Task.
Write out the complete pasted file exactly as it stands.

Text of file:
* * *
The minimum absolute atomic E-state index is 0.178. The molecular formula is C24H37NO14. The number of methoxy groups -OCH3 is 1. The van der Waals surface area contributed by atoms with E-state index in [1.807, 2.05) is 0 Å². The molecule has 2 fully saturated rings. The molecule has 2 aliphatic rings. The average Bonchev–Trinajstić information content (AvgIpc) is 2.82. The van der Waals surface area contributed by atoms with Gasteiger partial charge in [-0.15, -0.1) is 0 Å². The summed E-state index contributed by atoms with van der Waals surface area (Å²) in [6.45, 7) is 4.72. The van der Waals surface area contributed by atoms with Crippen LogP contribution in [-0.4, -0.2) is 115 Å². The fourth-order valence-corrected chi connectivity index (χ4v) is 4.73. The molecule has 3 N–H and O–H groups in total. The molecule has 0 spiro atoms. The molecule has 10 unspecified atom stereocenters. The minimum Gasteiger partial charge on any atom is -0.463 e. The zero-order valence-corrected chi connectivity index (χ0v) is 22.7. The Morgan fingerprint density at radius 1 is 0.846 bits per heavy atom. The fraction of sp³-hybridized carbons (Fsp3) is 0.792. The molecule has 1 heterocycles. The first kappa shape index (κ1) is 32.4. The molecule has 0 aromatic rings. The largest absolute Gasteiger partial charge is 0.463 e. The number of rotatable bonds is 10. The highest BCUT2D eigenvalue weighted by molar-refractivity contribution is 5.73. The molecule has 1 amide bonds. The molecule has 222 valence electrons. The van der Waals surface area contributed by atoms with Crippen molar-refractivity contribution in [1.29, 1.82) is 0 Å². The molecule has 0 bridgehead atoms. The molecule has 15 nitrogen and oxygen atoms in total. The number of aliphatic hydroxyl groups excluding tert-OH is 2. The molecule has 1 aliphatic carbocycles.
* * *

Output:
The minimum absolute atomic E-state index is 0.178. The molecular formula is C24H37NO14. The number of methoxy groups -OCH3 is 1. The van der Waals surface area contributed by atoms with E-state index in [1.807, 2.05) is 0 Å². The molecule has 2 fully saturated rings. The molecule has 2 aliphatic rings. The average Bonchev–Trinajstić information content (AvgIpc) is 2.82. The van der Waals surface area contributed by atoms with Gasteiger partial charge in [-0.15, -0.1) is 0 Å². The summed E-state index contributed by atoms with van der Waals surface area (Å²) in [6.45, 7) is 4.72. The van der Waals surface area contributed by atoms with Crippen LogP contribution in [-0.4, -0.2) is 115 Å². The fourth-order valence-corrected chi connectivity index (χ4v) is 4.73. The molecule has 3 N–H and O–H groups in total. The molecule has 0 spiro atoms. The molecule has 10 unspecified atom stereocenters. The minimum Gasteiger partial charge on any atom is -0.463 e. The zero-order valence-corrected chi connectivity index (χ0v) is 22.7. The Morgan fingerprint density at radius 1 is 0.846 bits per heavy atom. The fraction of sp³-hybridized carbons (Fsp3) is 0.792. The molecule has 1 heterocycles. The first kappa shape index (κ1) is 32.4. The molecule has 0 aromatic rings. The largest absolute Gasteiger partial charge is 0.463 e. The number of rotatable bonds is 10. The highest BCUT2D eigenvalue weighted by molar-refractivity contribution is 5.73. The molecule has 1 amide bonds. The molecule has 222 valence electrons. The van der Waals surface area contributed by atoms with Crippen molar-refractivity contribution in [1.29, 1.82) is 0 Å². The molecule has 0 bridgehead atoms. The molecule has 15 nitrogen and oxygen atoms in total. The number of aliphatic hydroxyl groups excluding tert-OH is 2. The molecule has 1 aliphatic carbocycles.